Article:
Unlike with the pull-based event stream, this execution model does not involve any back pressure, meaning that the data is pushed to the observer at the rate it becomes available.

Likewise, if you also need to specify custom encoding, you can use one of the available overloads:

var cmdEvents = cmd.Observe(Encoding.UTF8);

// ...

var cmdEvents = cmd.Observe(Encoding.ASCII, Encoding.UTF8);

// ...
Combining execution models with custom pipes

The different execution models shown above are based on the piping model, but those two concepts are not mutually exclusive. That's because internally they all rely on PipeTarget.Merge(), which allows them to wire new pipes while still preserving those configured earlier.

This means that, for example, you can create a piped command and also execute it as an event stream:

var cmd =
    PipeSource.FromFile("input.txt") |
    Cli.Wrap("foo") |
    PipeSource.ToFile("output.txt");

// Iterate as an event stream and pipe to file at the same time
// (pipes are combined, not overriden)
await foreach (var cmdEvent in cmd.ListenAsync())
{
    // ...
}

Timeout and cancellation

Command execution is asynchronous in nature as it involves a completely separate process. In many cases, it may be useful to implement an abortion mechanism to stop the execution before it finishes, either through a manual trigger or a timeout.

To do that, just pass the corresponding CancellationToken when calling ExecuteAsync():

using var cts = new CancellationTokenSource();

// Cancel automatically after a timeout of 10 seconds
cts.CancelAfter(TimeSpan.FromSeconds(10));

var result = await Cli.Wrap("path/to/exe").ExecuteAsync(cts.Token);

In the event that the cancellation is requested, the underlying process will get killed and the ExecuteAsync() will throw an exception of type OperationCanceledException (or its derivative, TaskCanceledException). You will need to catch this exception in your code to recover from cancellation.

Similarly to ExecuteAsync(), cancellation is also supported by ExecuteBufferedAsync(), ListenAsync(), and Observe():

// Cancellation with buffered execution
var result = await Cli.Wrap("path/to/exe").ExecuteBufferedAsync(cts.Token);

// Cancellation with pull-based event stream
await foreach (Cli.Wrap("path/to/exe").ListenAsync(cts.Token))
{
    // ...
}

// Cancellation with push-based event stream
var cmdEvents = Cli.Wrap("path/to/exe").Observe(cts.Token);

Retrieving process ID

The task returned by ExecuteAsync() and ExecuteBufferedAsync() is in fact not a regular Task<T>, but an instance of CommandTask<T>. This is a special awaitable object that contains additional information related to a command which is currently executing.

You can inspect the task while it's running to get the ID of the process that was started by the associated command:

var task = Cli.Wrap("path/to/exe")
    .WithArguments("--foo bar")
    .ExecuteAsync();

// Get the process ID (for example, for logging purposes)
var processId = task.ProcessId;

// Wait for the task to complete
await task;

Release Notes

https://github.com/Tyrrrz/CliWrap/blob/master/Changelog.md

NuGet packages (24)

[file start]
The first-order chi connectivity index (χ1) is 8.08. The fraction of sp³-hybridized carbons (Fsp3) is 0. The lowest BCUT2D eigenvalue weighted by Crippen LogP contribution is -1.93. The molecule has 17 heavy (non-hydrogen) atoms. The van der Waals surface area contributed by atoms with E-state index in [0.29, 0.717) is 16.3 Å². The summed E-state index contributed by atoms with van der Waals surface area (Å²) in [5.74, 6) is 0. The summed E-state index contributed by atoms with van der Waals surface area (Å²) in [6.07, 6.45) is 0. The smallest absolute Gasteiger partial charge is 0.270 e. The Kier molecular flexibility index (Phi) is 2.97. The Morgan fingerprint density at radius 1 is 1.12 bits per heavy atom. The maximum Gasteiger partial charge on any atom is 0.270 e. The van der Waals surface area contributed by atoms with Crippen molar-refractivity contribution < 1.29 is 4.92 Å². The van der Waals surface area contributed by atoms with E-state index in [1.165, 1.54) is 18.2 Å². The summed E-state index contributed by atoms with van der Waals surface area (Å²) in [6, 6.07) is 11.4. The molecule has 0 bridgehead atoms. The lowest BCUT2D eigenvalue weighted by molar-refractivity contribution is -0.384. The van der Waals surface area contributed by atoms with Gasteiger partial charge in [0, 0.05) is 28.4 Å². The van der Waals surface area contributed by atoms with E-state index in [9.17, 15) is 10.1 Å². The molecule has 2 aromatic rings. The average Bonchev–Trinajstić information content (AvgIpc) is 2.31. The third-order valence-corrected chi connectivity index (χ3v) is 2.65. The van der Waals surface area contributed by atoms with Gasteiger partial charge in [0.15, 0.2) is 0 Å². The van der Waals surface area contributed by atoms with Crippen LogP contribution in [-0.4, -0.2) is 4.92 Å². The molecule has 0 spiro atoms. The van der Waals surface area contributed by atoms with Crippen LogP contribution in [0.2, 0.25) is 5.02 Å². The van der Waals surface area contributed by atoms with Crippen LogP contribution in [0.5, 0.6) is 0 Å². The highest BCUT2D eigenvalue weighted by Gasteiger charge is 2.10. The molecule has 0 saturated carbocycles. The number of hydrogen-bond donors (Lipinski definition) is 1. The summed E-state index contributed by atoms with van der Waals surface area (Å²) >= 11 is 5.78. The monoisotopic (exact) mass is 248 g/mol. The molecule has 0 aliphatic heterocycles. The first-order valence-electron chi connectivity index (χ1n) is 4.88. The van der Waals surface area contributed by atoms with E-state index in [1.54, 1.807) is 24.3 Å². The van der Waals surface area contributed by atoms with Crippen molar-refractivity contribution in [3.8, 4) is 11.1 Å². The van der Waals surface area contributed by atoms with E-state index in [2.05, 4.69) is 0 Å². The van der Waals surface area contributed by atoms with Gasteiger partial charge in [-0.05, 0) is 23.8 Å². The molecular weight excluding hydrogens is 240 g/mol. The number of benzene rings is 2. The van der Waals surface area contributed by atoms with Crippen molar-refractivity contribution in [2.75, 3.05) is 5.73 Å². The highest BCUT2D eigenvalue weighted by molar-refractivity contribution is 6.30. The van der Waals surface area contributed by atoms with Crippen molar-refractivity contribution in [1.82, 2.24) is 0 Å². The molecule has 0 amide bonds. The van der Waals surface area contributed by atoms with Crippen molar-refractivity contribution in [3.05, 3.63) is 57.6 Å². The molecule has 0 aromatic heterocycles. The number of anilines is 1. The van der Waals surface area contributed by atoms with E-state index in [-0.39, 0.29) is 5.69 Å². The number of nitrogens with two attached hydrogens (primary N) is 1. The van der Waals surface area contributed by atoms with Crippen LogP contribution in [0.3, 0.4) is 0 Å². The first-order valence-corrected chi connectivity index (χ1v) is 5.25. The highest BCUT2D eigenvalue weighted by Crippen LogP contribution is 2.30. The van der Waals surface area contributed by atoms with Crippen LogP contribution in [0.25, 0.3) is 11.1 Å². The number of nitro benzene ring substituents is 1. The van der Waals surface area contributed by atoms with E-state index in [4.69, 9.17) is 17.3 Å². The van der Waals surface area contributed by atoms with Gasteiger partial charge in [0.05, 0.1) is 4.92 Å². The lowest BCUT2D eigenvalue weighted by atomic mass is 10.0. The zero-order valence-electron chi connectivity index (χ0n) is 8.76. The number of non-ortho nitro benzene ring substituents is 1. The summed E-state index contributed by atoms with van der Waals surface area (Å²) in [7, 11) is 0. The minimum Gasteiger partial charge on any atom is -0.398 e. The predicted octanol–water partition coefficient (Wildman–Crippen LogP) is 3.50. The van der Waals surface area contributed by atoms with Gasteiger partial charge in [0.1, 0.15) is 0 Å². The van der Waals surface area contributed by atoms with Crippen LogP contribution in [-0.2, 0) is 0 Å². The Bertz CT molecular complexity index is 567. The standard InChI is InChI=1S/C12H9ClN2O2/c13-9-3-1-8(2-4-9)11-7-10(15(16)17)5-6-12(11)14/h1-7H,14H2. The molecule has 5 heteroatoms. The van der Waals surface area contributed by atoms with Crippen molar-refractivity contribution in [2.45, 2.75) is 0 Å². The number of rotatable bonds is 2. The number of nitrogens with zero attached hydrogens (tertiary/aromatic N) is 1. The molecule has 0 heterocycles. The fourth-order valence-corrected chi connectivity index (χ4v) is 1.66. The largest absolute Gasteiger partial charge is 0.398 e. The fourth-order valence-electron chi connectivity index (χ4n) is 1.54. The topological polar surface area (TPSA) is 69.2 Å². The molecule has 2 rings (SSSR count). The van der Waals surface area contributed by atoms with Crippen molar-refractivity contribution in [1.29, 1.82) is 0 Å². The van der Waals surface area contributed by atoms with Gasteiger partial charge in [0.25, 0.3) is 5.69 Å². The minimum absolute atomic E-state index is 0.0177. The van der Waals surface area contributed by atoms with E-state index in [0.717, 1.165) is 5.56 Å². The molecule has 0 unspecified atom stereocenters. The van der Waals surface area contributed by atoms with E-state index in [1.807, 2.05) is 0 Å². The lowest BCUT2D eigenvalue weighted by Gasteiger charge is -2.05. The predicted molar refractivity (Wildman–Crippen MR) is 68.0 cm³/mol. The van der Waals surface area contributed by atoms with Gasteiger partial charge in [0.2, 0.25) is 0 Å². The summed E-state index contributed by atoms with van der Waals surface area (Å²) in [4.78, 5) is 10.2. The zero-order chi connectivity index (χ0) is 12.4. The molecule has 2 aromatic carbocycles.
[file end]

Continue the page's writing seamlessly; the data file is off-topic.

Showing the top 5 NuGet packages that depend on CliWrap:

Package Downloads
YoutubeExplode.Converter
Extension for YoutubeExplode that provides an interface to download and convert videos using FFmpeg
TinyFx
TinyFx基础组件
Pulumi.Automation
Pulumi Automation API, the programmatic interface for driving Pulumi programs without the CLI.
HttpRequester
Multiple http clients
Stl.CommandLine
A set of abstractions helping to construct typed wrappers for command line tools.

GitHub repositories (12)

Showing the top 5 popular GitHub repositories that depend on CliWrap:

Repository Stars
Tyrrrz/YoutubeExplode
The ultimate dirty YouTube library
MonkSoul/Furion
让 .NET 开发更简单,更通用,更流行。
Azure/iotedge
The IoT Edge OSS project
servicetitan/Stl.Fusion
Build real-time apps (Blazor included) with less than 1% of extra code responsible for real-time updates. Host 10-1000x faster APIs relying on transparent and nearly 100% consistent caching. We call it DREAM, or Distributed REActive Memoization, and it's here to turn real-time on!
Bililive/BililiveRecorder
B站录播姬 | BiliBili Stream Recorder | 哔哩哔哩直播录制

Version History

Version Downloads Last updated
3.3.3 1,866 8/31/2021
3.3.2 244,137 4/1/2021
3.3.1 12,323 2/21/2021
3.3.0 14,590 12/29/2020
3.2.4 7,124 12/5/2020
3.2.3 54,957 11/4/2020
3.2.2 5,400 10/14/2020
3.2.1 2,019 10/13/2020
3.2.0 44,523 9/17/2020
3.1.1 12,732 9/6/2020
3.1.0 19,978 6/27/2020
3.0.3 1,976 6/22/2020
3.0.2 167,024 4/28/2020
3.0.1 421 4/26/2020
3.0.0 50,835 2/27/2020
3.0.0-alpha3 373 2/23/2020
3.0.0-alpha2 262 2/22/2020
3.0.0-alpha 293 2/21/2020
2.5.0 25,310 10/30/2019
2.4.0 41,385 10/3/2019
2.3.1 18,269 7/10/2019
2.3.0 4,817 5/28/2019
2.2.2 2,525 5/10/2019
2.2.1 4,015 4/1/2019
2.2.0 14,095 12/20/2018
2.1.0 3,398 10/14/2018
2.0.1 1,019 9/17/2018
2.0.0 903 9/12/2018
1.8.5 4,513 6/9/2018
1.8.4 2,901 3/9/2018
1.8.3 977 3/3/2018
1.8.2 1,267 2/2/2018
1.8.1 1,045 1/25/2018
1.8.0 993 1/25/2018
1.7.6-alpha 932 1/24/2018
1.7.5 1,370 1/21/2018
1.7.4 1,125 1/10/2018
1.7.3 1,101 12/19/2017
1.7.2 1,049 12/19/2017
1.7.1 979 12/5/2017
1.7.0 905 12/4/2017
1.6.1 1,237 11/25/2017
1.6.0 1,216 10/18/2017
1.5.3 1,142 10/7/2017
1.5.2 1,190 10/2/2017
1.5.1 1,234 9/8/2017
1.5.0 991 7/25/2017
1.4.0 942 7/25/2017
1.3.0 983 6/30/2017
1.2.3 980 6/1/2017
1.2.2 960 5/4/2017
1.2.1 932 4/27/2017
1.2.0 935 4/27/2017
1.1.0 908 4/26/2017
1.0.0 1,070 4/11/2017